Industry Nine has long earned a reputation for quick-engaging rear hubs, which were already among the best in the segment at a scant 3°. The new Hydra design, however, drops that figure to a nearly instant 0.52°. Hydra-equipped rear hubs are fitted with a 115-tooth drive ring and six pawls, but since those pawls are arranged out of phase with each other, there are effectively 690 engagement points.
Under normal loads, Hydra is intentionally designed to only have one pawl (out of six in total) engaged with the 115-tooth drive ring, but a second — or even third — set engages under progressively heavier loads to help further distribute forces. Industry Nine vice president Jacob McGahey claims this arrangement actually improves, not compromises, axle and bearing durability.
At the other end of the spectrum is Industry Nine’s new 101 hub, a more budget-minded design that uses a more conventional dual phased-pawl driver design and 90 engagement points for a 4° engagement speed.
Hydra-equipped wheelsets from Industry Nine (and other partners, such as Enve) are available now, and 101-equipped wheelsets will become available in about 1-2 months. Standalone 101 hubsets, however, are available now.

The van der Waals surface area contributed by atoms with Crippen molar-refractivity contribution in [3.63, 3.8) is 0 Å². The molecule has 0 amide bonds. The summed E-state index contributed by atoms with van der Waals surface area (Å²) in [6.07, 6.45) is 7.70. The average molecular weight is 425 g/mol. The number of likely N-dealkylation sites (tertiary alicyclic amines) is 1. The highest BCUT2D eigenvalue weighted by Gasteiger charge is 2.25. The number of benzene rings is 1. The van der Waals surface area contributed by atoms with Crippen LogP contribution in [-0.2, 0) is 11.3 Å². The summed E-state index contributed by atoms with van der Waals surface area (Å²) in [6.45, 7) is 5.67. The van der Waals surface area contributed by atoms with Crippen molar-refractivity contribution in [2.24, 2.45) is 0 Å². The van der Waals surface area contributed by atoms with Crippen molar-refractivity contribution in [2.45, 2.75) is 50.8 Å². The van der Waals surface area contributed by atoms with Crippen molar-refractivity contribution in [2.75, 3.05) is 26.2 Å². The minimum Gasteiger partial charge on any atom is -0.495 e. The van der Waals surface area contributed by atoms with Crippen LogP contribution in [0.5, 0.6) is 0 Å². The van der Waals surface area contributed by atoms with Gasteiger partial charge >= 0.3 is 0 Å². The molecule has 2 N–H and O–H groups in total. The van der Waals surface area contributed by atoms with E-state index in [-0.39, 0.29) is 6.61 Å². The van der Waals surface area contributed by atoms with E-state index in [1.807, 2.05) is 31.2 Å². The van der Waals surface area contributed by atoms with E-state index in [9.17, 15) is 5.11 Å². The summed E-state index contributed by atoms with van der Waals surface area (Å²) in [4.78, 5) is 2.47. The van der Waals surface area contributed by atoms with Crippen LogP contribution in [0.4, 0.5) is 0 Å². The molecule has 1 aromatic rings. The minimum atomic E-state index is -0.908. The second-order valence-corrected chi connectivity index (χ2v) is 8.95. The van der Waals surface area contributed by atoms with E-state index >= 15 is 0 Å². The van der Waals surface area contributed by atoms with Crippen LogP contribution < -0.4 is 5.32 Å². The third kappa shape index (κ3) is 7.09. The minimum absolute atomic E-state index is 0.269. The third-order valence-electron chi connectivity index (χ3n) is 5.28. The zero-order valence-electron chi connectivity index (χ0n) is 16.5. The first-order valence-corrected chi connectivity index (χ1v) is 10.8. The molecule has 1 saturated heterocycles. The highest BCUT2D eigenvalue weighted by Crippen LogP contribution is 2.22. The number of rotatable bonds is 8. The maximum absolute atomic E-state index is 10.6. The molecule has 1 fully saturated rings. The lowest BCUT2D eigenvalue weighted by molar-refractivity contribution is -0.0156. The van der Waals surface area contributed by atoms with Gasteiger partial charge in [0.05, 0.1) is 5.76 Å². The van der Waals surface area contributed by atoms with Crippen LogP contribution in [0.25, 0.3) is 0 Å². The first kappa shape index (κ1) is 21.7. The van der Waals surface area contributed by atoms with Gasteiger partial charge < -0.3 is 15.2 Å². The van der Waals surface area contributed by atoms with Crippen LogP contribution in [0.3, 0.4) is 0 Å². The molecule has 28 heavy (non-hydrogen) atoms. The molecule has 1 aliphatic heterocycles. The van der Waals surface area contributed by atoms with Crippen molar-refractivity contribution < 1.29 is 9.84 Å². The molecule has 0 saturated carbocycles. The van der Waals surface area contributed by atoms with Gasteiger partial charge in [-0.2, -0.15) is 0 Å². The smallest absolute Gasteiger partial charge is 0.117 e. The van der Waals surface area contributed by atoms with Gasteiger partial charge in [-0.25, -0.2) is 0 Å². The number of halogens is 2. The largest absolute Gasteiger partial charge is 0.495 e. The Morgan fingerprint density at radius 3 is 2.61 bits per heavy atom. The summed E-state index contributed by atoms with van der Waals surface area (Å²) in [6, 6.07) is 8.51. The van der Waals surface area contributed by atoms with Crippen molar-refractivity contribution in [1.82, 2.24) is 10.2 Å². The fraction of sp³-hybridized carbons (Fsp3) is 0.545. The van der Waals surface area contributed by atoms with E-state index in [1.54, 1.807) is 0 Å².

On this date…
Today marks the 15-year anniversary of the death of Marco Pantani, the Italian climber who won both the Giro d’Italia and Tour de France in 1998. Pantani died on February 14, 2004, at the age of 34. Cause of death was attributed to a cocaine overdose.
Happy Birthday to …
Cadel Evans, the first Australian to win the Tour de France, in 2011 — as well as the first Australian to win the UCI Road World Championship, in 2009 — turns 42 today.
Italian Gianni Bugno, a two-time world champion, winner of the 1990 Giro d’Italia, and now head of the Cyclistes Professionnels Associés (CPA), turns 55 today.
— CPA Cycling (@cpacycling) February 14, 2019
Belgian Jan Bakelants (Sunweb), who won a stage and spent two days in the maillot jaune at the 2013 Tour de France, turns 33 today.
In case you missed it …
The post Merckx avoids corruption trial; Molano steps in for Gaviria: Daily News Digest appeared first on CyclingTips.